Programming note: "Warriors NBA Finals Central" airs Thursday night at 5 p.m., and immediately after Game 1 on CSN Bay Area. Both shows will be streaming live right here.
OAKLAND – Their training camp opened to sweeping intrigue, with countless eyes on the new coach and his new staff and the incumbent owner, whose latest brassy move put him directly under the spotlight.
Outsiders were somewhat puzzled and a little bit skeptical. Insiders were curious.
Why would the Warriors, after so many years of dejection and dysfunction, tamper with a formula that resulted in modest success?
They did, because, as we know now, modest success isn’t good enough for the ownership group midway through its fourth year of running the franchise.
Warriors CEO Joe Lacob stuck out his chin in May and now, with the team making its first NBA Finals appearance since 1975, he can stick out his chest.
Here are five reasons why the Warriors were able to defy the odds, going from a peripheral contender to the league’s best record and a title favorite in 13 months.
1) Hiring Steve Kerr as head coach
Kerr replaced Mark Jackson, a big personality who had been a star in the league, coached the Warriors to back-to-back playoff appearances for the first time in 22 years and successive 45-win seasons for the first time in 38 years.
Kerr arrived in May 2014 as an unknown commodity, a man some knew as a fringe player but most knew as a TV analyst. He understood that and laid lines of communication, reaching out to all players. He listened as often as he spoke.
Even as he praised Jackson, Kerr had a clear vision for how the Warriors should play. Moreover, he understood what he had to do to reach them. He did.
“I don’t think he could have handled it any other way,” Steph Curry said, “especially to the guys that were so openly backing coach Jackson when the (firing) happened.”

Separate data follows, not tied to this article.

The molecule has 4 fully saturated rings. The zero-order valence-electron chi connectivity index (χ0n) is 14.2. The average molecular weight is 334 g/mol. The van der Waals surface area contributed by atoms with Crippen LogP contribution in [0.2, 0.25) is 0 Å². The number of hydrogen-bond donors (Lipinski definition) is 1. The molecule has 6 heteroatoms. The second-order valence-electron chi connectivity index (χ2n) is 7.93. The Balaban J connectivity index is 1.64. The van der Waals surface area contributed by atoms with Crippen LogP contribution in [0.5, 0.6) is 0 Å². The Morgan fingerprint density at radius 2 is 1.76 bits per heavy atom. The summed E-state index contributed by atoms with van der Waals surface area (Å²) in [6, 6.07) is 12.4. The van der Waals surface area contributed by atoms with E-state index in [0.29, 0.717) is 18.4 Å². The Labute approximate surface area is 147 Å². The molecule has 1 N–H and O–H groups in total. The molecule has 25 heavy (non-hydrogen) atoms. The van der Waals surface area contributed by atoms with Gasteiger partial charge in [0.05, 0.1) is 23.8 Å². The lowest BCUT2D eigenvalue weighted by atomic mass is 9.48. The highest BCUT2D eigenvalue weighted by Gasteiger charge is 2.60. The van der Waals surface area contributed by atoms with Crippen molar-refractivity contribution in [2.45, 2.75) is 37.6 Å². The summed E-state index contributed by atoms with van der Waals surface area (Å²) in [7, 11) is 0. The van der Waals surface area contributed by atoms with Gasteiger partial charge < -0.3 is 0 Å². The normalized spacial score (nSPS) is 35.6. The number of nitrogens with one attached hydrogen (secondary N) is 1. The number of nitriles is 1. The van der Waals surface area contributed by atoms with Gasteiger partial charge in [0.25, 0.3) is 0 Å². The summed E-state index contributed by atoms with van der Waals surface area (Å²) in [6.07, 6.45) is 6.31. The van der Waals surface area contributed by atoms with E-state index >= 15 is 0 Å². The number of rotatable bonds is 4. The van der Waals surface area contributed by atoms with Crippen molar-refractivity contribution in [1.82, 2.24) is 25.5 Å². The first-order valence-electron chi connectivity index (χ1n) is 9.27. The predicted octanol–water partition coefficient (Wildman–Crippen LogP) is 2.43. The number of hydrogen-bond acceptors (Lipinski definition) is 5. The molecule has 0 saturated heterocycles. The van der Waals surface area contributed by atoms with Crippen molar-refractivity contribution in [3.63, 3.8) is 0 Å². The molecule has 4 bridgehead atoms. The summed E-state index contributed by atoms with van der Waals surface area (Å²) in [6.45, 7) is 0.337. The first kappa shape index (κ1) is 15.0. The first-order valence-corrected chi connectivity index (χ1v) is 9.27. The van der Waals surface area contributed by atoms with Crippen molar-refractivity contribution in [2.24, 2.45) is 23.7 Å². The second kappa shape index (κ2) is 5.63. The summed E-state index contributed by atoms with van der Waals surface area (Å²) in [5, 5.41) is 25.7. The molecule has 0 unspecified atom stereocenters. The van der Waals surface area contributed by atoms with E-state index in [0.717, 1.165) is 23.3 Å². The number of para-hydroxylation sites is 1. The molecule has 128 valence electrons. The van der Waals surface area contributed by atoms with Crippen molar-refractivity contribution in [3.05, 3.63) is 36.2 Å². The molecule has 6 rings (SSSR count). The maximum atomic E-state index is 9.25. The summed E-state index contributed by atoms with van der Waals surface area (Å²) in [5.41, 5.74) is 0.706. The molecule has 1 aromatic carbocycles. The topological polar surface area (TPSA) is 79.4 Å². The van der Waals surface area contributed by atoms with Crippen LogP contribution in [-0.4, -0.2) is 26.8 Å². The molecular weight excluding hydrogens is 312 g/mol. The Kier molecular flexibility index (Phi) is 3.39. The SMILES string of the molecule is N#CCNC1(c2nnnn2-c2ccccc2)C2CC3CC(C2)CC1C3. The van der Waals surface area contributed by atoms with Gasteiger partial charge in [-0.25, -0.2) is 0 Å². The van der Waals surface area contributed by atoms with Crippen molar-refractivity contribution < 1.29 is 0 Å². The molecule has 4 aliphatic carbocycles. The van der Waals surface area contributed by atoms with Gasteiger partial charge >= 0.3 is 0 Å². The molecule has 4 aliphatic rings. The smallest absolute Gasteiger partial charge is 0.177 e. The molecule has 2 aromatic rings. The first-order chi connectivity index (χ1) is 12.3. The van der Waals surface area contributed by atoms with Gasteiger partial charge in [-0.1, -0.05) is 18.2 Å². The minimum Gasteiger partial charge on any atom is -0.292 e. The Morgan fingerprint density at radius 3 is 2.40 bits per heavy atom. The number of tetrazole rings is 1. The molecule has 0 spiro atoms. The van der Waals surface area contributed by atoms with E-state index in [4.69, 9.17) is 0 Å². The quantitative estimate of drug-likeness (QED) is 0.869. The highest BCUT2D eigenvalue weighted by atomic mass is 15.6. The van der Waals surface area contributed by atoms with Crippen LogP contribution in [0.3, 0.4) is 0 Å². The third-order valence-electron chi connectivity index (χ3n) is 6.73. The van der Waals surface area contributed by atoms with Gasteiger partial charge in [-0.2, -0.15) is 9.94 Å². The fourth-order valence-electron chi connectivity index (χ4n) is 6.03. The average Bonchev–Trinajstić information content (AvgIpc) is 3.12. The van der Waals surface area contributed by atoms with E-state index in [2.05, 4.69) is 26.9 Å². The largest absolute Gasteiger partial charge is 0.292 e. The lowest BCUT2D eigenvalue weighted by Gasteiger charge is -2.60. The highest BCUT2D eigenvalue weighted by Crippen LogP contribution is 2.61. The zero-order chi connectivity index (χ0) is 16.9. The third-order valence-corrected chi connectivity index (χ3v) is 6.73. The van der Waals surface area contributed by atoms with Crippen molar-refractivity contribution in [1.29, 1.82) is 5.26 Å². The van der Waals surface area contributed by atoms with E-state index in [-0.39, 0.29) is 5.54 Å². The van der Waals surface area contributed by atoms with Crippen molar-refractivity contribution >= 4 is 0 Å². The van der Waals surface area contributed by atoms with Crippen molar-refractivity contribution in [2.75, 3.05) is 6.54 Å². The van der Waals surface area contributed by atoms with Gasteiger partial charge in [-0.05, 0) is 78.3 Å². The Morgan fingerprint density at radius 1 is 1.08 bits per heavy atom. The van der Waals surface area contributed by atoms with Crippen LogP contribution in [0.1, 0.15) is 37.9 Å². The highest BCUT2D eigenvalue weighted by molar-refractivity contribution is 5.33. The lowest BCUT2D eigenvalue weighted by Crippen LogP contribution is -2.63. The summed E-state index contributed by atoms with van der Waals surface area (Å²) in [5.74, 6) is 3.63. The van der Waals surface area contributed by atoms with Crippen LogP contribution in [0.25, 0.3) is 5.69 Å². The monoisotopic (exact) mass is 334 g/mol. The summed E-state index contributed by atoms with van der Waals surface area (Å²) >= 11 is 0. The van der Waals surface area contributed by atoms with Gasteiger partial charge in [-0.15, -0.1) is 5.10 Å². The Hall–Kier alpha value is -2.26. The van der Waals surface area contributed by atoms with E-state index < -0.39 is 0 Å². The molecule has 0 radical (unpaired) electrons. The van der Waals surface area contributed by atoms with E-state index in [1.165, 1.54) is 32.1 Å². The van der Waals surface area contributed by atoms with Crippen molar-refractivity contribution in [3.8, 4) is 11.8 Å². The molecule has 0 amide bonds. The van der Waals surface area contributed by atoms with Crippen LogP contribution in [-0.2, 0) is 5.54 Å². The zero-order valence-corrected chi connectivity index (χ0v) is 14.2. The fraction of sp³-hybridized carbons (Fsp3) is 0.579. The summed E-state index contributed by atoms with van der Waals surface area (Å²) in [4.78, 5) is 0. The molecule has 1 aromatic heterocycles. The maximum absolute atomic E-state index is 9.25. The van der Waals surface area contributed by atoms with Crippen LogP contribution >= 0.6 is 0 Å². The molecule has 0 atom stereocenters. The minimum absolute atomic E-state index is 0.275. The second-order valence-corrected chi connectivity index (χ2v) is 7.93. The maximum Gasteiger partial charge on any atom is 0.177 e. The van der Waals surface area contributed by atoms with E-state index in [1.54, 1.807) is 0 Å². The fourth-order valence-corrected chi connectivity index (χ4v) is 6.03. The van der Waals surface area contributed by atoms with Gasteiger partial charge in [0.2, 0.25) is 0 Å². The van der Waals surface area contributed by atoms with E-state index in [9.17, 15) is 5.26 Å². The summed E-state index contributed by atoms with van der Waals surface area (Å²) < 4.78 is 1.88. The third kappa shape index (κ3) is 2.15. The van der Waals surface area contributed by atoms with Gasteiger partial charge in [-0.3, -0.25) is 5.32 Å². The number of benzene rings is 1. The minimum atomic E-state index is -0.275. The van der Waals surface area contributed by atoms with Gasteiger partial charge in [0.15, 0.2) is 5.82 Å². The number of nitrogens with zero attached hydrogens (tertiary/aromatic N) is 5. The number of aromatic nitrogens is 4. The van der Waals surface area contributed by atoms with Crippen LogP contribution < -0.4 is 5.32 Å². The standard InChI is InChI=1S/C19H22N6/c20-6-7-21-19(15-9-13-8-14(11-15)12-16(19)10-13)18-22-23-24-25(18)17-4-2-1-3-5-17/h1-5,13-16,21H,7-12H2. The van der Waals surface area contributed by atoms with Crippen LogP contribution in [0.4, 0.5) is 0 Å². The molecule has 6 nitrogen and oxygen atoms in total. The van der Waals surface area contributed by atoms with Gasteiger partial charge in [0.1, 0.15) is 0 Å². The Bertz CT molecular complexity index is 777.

2) Kerr was wise and deliberate in selecting his staff
Alvin Gentry, one of the top offensive minds in basketball, was the No. 1 assistant to Doc Rivers with the Clippers. Kerr wanted the veteran coach to come north and used his relationship – as well as Lacob’s checkbook – as persuasion. Great move.
Ron Adams, one of the top defensive minds in basketball, was the No. 1 assistant to Brad Stevens with the Celtics. In search of the best defensive coach in the league, Kerr identified Adams, a California native ready to come home. Terrific move.
Finally, Kerr wanted a couple ex-players not far removed from their careers. He brought in Luke Walton, high-IQ player who sees the game in much the same way as Kerr does. Kerr then brought in Jarron Collins, whose intellect and personality have been invaluable.
3) Having Draymond Green ace his opportunity
Kerr took the job believing David Lee, a veteran and longtime starter, would be his starting power forward. When Lee pulled a hamstring, Kerr turned to Green, who dived into the moment with such abandon – and production – he became essential.
Though Green deservedly receives a lot of credit for altering the team’s approach to defense, he makes an impact at both ends.
Kerr yearned for a “stretch 4,” a power forward whose long-distance shooting would spread out opposing defenses. He didn’t know Green would do that. He did.
Green brought the kind of relentless intensity required to win at the highest levels. It shows up mostly on defense, where his junkyard dog mentality inspires teammates and demoralizes opponents.
“More people are starting to recognize how good our defense is,” Green said. “But I don’t think people view us as a defensive team.”
They’re starting to now, because of Green.
4) Getting Andre Iguodala to accept his new role
Iguodala was a 10-year vet who had started every game of his career. The team-building acumen of Kerr and his staff felt Igoudala would be more valuable leading the second unit than as a ride-along with the first.
It was a good idea that had to be skillfully sold. Kerr, with help from his assistants, managed to sell it.
The move allowed Harrison Barnes, a more consistent long-range shooter, to return to the lineup as a third or fourth option as a starter – where he is far more comfortable than he was trying, usually in vain, to lead the second unit.
5) Seeing Stephen Curry rise to superstar level
Curry was already the team’s best player, a quiet but resolute leader whose toughness is obscured by boyish countenance. But Kerr’s insistence that he balance his fabulous – and occasionally spectacular – skills with fundamentals took the point guard to another level.
He has lost none of his flair for the breathtaking play yet has evolved into the type of reliable playmaker that improves each of his teammates.
Curry went from All-Star to MVP, which is a leap most All-Stars never make. And it’s enough to lift a contender to championship level.